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School of Humanities and Social Science

Course XXI -- Humanities

Course XXI is divided into six majors: XXI-A (Anthropology), XXI-F (Foreign Languages and Literatures), XXI-H (History), XXI-L (Literature), XXI-M (Music and Theater Arts), and XXI-W (Program in Writing and Humanistic Studies). There are few students in each of the majors.


One of the smallest major on campus, there are currently three students in the Anthropology program, two of whom are joint majors. “Usually there are two or so” UROPs every term, according to Science, Technology, and Society Administrative Staff Assistant Phyllis R. Klein.

“Some [students] go on to further training in graduate school or law school or medical school,” Klein said.

Foreign Languages and Literatures

FLL offers Chinese (Mandarin), English as a Second Language, French, German, Japanese, and Spanish. Literature classes in this department are offered both in English and the original language, according to Andrew B. Sweet, Administrative Assistant in FLL. There are two majors, two joint majors, and 71 minors currently in course XXI-F.

“This semester we have about nine UROPs,” Sweet said, and the number of professors offering UROPs is usually between two and six. In general, tutors are assigned for each language; for students in classes without tutors, instructors also tutor students during office hours.

Of the 25 full and associate professors and lecturers, over half are female, and the professors come from diverse ethnic backgrounds. Also, “the department offers information on a full range of study abroad programs,” Sweet said.


Three full majors, two joint majors, and one double major make up the students currently majoring in XXI-H. There are seven students currently working on UROPs in the department, according to Mabel Chin, administrative assistant in History.

“Our major is intentionally broad; it certainly leaves room for students if they wanted to concentrate in a certain field where they focus their classes on a certain area,” Chin said. Classes look at the americas, Europe, Asia, and the Middle East; there are also classes in Africa, Latin America, and Comparative History.


There are currently five double majors, one triple major, eight full majors, and three joint majors in the Literature department, according to Senior Secretary Briony G. Keith. Although students who conduct a concentration in XXI-L are required to pick a specific discipline (for instance, poetry or American literature), major students are given more freedom. Of the fourteen full-time faculty members, about one-third are women.

“A good number” of XXI-L graduates go on to graduate school, according to Keith. While UROPs in the major have traditionally been nonexistent, this trend is “about to change,” Keith said. This term there are about three UROPs.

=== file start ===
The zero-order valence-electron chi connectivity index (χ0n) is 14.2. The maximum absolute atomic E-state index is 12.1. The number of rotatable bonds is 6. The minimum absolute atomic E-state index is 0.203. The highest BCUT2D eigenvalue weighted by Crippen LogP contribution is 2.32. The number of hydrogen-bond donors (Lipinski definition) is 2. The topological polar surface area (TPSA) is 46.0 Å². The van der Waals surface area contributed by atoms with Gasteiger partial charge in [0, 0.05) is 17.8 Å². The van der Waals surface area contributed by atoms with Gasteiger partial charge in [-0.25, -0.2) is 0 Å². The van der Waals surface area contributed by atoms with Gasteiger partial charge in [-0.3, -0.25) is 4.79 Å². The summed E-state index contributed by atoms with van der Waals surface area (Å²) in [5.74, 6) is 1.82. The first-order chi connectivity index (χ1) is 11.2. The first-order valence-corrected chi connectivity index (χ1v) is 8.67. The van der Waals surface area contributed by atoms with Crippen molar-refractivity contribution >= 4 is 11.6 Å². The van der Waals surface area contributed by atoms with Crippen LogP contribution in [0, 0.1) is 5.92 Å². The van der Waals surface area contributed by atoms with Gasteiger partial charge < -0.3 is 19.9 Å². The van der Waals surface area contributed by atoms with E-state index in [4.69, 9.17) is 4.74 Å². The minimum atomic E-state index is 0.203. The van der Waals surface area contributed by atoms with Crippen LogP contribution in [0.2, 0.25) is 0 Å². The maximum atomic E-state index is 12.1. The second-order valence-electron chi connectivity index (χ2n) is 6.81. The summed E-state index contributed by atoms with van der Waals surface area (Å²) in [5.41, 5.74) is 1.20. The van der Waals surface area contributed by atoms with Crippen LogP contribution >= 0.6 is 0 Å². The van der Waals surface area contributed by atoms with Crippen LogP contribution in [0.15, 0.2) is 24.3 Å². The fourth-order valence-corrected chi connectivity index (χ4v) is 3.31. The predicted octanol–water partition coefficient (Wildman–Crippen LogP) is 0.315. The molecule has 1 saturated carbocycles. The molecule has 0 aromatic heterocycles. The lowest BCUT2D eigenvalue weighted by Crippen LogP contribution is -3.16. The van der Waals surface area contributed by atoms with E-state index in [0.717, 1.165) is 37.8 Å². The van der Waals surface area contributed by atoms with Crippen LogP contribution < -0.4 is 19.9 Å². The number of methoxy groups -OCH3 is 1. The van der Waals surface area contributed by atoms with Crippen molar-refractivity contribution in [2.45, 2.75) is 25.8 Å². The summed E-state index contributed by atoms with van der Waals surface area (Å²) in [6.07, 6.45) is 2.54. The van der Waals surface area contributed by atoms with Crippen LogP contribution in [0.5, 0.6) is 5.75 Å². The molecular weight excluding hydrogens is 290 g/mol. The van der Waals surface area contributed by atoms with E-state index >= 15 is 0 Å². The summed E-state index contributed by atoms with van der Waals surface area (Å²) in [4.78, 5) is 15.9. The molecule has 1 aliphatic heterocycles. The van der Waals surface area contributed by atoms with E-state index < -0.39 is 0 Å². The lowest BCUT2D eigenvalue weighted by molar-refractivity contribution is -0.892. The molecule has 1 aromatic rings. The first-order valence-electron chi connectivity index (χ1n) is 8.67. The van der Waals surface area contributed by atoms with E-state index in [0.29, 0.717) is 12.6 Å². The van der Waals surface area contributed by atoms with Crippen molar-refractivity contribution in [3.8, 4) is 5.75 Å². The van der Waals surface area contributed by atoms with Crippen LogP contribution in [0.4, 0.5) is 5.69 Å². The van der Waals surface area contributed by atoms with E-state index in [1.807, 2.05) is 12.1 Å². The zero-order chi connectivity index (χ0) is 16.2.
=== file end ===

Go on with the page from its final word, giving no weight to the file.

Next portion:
Music and Theater Arts

Students in XXI-M have the option of either majoring in Music or Theater Arts. Although there aren’t specific sub-majors -- for instance, a piano or composition major -- students are given the chance to focus on whatever they want, according to Mary K. Cabral, administrative assistant in Music and Theater Arts. Theater Arts students can focus on production, writing, or acting, depending on what they want to do.

There is usually a maximum of two to three UROP students per semester, according to Cabral. There is no formal set up for tutoring. Of the thirty full and associate professors and lecturers, about one-third are women.

Writing and Humanistic Studies

The approximately one dozen students majoring in Course XXI-W as full, joint, or double majors have the opportunity to study either creative or expository writing and scientific or technical communication, according to Nicholas Altenbernd, administrative secretary for the Program in Writing.

Tutoring is available through the Writing and Communication Center. There are “very few UROP opportunities,” Altenbernd said.

Science, Technology, and Society

Although there are no sole majors in the program in Science, Technology, and Society, there are currently four joint majors in STS, and there is an option for double majoring.

“STS students... connect interest in social issues with their technical skills,” said Klein. Specific examples involved a student who later worked for a consulting company involved in setting up irrigation systems in African nations, and other students who received policy-related jobs in Washington, D.C. -- Jennifer Chung